Good Lord, this movie stinks.
I had high hopes for The Simpson’s Movie, and, indeed, it begins on a high note, with a great Itchy & Scratchy sequence that ends with Scratchy eating hundreds of nuclear warheads. Hah! Then the camera pans back to reveal we’re watching a movie, where Homer Simpson stands and berates the audience for paying money to see a show they’re already getting on television for free. Haha…more funny.
Homer wasn’t kidding. The jokes in this movie are good for about, oh, 20 minutes. Twenty minutes, the length of one decent TV. Then the writers lose any sense of creativity or wit, and plod along for two unbearably dull hours. The Simpson’s Movie is such a slave to Hollywood formula that I was looking behind my couch for a paperback copy of “Screenwriting 101.”
Do I really have to write more? I don’t feel like it. You’ve had more than enough time to see this movie if you’re so inclined. I’m really the last one to the party. I think the problem here is the same as the TV show: The Simpson’s has run out of gas. After 25 years on the air, every conceivable joke, story, and scenario has been played out a dozen different ways. The series is now reduced to the level of a simple gag show that sputters through tired routines and worn jokes, and has been so for years.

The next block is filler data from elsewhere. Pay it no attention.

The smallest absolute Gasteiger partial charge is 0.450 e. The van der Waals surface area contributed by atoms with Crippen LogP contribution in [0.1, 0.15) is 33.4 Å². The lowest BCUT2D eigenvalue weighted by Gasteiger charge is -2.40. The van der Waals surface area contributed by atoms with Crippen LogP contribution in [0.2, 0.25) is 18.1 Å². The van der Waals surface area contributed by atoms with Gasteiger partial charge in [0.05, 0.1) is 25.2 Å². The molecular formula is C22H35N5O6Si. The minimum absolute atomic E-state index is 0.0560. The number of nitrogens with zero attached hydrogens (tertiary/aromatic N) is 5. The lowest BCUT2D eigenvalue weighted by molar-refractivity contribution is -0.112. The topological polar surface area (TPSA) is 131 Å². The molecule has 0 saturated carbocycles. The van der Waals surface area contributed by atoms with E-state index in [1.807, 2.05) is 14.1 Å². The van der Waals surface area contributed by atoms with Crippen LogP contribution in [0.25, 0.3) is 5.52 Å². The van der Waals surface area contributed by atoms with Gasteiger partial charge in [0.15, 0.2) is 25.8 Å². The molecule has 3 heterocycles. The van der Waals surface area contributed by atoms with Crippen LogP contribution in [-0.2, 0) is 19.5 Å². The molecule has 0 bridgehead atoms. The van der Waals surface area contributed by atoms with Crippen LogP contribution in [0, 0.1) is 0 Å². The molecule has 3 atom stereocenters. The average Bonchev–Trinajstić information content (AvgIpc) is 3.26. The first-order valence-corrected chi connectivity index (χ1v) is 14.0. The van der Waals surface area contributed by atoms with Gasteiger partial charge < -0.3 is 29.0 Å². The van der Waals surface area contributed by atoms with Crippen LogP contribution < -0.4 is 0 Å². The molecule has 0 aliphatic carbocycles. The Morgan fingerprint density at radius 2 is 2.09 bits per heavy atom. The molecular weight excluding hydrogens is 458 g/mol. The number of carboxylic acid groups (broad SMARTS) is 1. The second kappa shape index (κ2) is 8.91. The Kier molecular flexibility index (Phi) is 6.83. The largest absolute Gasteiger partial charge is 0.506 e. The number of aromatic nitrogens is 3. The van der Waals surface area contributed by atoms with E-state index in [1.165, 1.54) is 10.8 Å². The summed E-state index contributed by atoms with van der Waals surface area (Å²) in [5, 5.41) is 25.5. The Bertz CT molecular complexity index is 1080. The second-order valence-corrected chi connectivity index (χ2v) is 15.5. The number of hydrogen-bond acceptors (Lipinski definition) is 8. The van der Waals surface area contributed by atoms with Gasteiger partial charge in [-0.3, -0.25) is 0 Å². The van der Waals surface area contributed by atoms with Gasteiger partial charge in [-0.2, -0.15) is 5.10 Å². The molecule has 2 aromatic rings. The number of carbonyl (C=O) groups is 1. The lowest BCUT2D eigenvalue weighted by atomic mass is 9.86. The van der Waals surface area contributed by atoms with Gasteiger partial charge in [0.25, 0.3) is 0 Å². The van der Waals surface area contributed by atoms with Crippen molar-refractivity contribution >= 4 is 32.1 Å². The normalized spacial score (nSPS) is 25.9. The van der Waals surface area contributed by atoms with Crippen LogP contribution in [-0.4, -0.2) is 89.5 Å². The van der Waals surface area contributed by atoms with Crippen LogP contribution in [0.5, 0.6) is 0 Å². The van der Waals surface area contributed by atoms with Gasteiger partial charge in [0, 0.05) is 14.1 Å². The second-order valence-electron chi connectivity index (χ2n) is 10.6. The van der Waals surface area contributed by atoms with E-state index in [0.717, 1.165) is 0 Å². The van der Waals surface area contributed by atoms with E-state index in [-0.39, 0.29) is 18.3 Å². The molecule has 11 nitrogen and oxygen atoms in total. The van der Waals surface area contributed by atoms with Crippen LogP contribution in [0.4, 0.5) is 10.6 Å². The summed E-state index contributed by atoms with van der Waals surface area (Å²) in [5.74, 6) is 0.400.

There’s no reason why a Simpson’s Movie couldn’t be clever, witty, biting, recapture some of that old magic. I could imagine a wacky comedy like one of Mel Brooks’ classic films — Blazing Saddles, Young Frankenstein, Spaceballs — or any number of screwball farces. No such luck. What’s here is just a standard-issue formula picture that has been used on about a billion summer blockbusters.
About the only good thing to come out of this movie is the animation, which is much fuller than on TV. The production team definitely put a priority on animating The Simpsons as they never could on the small screen. For the most part, it works very well. They didn’t turn this movie into an overdrawn Disney cartoon, but augment the in-between animations whenever necessary. Everything looks very nice, if still a bit bland, but that’s largely due to the art design of the series itself, and it’s far too late to do anything about that now.Continue reading “The Simpson’s Movie: A Review…or, My Eyes, The Goggles Do Nothing!”